Campers begin attending Overnight camps, typically at age 6 or 7. For some kids this is an easy transition from day camp. If your child does well at sleepovers, follows directions at school and isn't afraid to be independent in new activities, they are good candidates. The only question is - are you ready for them to be away for one week, two, or more? The sooner you encourage them to go, the easier it will be for them to build much needed social and inter-personal skills, confidence, and resilience, which kids these days lack, due to the use of technology as communication tools.

 

5. With or Without Friends?

 

If you choose close to home, the likelihood is you will know more people. If part of your goal setting, is for your child to meet new people, then it’s time to consider looking outside your home town, city, Province/State. The farther away you go, the more likely your child will make new friends, from different school systems, backgrounds, and communities. This kind of exposure is paramount in social growth for children of all ages.

 
 

6. What’s the camp’s Focus

 

At camp, kids experience all sorts of activities and new interests, including swimming, archery, team sports, arts and crafts, ropes courses, music and team building activities. But if your camper wants to focus on specific skill-building, such as Tennis, Soccer, computer sciences, culinary, yoga, veterinary sciences, STEM, or drone racing, consider a specialty camp.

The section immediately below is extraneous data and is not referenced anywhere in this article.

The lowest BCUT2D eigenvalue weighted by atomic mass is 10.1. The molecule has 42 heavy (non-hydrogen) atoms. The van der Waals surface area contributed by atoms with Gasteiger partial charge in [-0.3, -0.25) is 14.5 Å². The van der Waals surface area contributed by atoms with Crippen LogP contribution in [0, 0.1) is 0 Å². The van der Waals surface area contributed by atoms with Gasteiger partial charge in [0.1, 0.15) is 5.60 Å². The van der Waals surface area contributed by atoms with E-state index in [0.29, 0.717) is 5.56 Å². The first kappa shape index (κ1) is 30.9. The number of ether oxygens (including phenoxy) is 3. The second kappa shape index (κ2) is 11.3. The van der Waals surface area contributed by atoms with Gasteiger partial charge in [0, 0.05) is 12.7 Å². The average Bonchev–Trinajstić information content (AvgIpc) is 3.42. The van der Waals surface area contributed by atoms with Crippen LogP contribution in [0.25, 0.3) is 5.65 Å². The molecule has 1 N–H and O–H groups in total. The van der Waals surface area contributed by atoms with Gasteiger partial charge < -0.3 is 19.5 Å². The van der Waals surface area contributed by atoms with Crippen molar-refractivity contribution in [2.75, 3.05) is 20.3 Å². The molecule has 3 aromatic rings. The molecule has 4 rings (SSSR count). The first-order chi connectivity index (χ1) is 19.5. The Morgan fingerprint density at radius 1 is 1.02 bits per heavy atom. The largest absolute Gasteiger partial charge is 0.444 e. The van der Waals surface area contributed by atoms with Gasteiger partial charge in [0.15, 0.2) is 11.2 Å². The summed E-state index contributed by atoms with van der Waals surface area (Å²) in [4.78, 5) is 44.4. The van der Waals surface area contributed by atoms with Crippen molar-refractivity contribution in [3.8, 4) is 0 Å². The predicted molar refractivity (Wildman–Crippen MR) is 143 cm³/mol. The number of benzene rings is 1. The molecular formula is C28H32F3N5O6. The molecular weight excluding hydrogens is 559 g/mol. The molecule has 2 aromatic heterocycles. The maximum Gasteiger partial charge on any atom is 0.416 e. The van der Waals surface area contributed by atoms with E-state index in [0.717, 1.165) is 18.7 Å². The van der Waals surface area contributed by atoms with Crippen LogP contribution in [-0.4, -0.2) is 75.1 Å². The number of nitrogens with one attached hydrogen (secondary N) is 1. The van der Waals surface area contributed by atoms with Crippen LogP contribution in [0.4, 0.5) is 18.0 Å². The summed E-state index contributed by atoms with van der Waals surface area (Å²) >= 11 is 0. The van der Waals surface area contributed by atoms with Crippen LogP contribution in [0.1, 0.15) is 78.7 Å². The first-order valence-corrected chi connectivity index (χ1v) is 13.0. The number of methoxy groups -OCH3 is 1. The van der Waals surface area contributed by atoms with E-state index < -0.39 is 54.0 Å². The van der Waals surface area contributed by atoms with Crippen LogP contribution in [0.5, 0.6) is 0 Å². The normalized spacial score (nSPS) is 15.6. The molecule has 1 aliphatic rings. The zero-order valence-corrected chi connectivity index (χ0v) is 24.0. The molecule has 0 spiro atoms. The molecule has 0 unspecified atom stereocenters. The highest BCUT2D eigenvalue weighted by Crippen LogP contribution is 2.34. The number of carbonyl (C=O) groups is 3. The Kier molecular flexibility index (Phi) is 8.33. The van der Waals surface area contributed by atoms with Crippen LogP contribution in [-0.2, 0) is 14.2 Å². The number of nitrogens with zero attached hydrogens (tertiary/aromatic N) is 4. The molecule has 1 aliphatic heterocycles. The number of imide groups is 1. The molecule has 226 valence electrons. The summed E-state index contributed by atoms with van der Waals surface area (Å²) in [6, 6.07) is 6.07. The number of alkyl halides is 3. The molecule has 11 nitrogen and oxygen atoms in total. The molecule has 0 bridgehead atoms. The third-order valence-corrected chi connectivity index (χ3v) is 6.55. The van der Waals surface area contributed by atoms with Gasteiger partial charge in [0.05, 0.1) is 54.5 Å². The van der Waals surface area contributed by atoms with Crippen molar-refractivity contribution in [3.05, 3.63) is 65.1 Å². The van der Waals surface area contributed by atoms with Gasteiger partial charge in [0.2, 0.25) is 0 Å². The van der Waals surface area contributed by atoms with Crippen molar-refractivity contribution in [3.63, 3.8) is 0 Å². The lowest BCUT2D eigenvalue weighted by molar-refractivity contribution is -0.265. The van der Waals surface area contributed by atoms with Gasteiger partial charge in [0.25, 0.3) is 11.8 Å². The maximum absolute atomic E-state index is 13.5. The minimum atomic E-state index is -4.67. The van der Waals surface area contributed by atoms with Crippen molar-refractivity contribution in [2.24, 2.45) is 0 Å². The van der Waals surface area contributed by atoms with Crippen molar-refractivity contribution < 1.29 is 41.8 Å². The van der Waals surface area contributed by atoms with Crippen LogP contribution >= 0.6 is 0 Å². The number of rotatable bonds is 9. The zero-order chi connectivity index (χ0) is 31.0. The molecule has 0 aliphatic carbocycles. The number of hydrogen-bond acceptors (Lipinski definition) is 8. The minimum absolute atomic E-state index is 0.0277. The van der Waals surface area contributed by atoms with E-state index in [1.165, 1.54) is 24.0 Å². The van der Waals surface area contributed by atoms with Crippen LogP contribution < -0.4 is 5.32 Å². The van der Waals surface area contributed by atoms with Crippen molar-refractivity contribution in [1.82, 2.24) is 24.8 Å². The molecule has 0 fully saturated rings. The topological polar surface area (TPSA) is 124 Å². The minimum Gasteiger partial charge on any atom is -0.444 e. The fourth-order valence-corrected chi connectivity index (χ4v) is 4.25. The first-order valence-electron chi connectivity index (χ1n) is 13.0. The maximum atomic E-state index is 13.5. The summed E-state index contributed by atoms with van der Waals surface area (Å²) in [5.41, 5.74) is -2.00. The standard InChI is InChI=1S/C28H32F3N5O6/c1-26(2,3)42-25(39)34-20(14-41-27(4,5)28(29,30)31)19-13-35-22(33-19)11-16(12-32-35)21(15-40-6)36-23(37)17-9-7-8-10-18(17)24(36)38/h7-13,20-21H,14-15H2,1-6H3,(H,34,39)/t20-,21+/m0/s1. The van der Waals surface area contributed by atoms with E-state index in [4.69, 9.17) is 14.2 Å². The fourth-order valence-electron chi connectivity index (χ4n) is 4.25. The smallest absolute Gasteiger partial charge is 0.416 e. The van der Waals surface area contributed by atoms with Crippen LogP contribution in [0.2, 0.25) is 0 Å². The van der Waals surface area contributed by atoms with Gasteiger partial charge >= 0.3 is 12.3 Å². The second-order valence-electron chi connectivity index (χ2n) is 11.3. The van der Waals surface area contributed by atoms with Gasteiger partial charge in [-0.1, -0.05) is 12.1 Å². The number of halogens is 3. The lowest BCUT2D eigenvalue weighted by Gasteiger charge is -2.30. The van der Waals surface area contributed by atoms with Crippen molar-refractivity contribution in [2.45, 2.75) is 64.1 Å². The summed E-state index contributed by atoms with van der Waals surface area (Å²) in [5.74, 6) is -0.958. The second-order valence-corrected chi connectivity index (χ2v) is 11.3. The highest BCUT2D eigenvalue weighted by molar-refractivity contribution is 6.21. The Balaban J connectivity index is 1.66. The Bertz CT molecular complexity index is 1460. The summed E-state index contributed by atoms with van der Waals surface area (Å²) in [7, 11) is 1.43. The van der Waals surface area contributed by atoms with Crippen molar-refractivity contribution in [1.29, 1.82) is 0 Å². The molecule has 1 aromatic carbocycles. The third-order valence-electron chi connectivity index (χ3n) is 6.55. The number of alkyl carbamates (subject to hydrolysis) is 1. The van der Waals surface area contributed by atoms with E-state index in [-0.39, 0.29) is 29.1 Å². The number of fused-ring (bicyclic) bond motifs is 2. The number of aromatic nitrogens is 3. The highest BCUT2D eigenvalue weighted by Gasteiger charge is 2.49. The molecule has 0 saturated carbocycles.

Once you have chosen the type of camp you prefer, decide if you feel it needs to be gender-specific. Most programs / camps are unisex, however if you feel your child will thrive in an all-girls/boys environment, this will make the process even easier.

 

7. Meet with Directors

 

Speak with and meet the directors of camps/programs you would like to consider. Make sure the owner/director knows what concerns you have for your daughter/son coming to camp for their first time, especially if they have any health or dietary issues. And be forthcoming about your child. The more the directors know about them, the easier it will be to ensure a safe, fun, and truly meaningful summer experience.

 

8. Do Research

 

Now you're ready to learn how to do the research for the perfect camp. Instead of random keyword searches, you can try our free service specifically designed to help parents choose the best possible experiential programs across the globe. With over 25 years of experience in the industry, ConnectU has the search for camps, down to a science….literally. An on-line tool is used, to assess your child’s personality in 4 key areas of personal growth. We analyze your child's answers into a behavioral assessment, that directly impacts our program recommendations for your child. Then we match him/her to the most exciting character-building experience.

 

At ConnectU, we visits the camps, meets with camp directors, talks with the campers and staff, takes tours of the facilities (including bathrooms and showers), and even try the food. With this type of in-depth discovery, we learn:

 

  • What safety and medical procedures are in place.
  • How staff are hired, screened and trained.
  • What the camper to counselor ratio is.
  • What return rates look like.
  • How old the counselors are.
  • How they handle conflicts between campers, or discipline.
  • What type of child best succeeds at each camp/program.
  • About a sample daily schedule.
  • What happens if your child takes medication.
  • How the directors handle separation anxiety and homesickness.
  • How communities are impacted as a result of their service.
  • Why their campers are the greatest sales reps for their camp/program.

 

We ask better questions – to get better answers.

Call us for your free child’s free behavioral assessment and find out how easy it is to find the perfect camp/program for your camper.

 

Dov (Bear) Shapiro

CEO/Founder

ConnectU

1-800-706-8876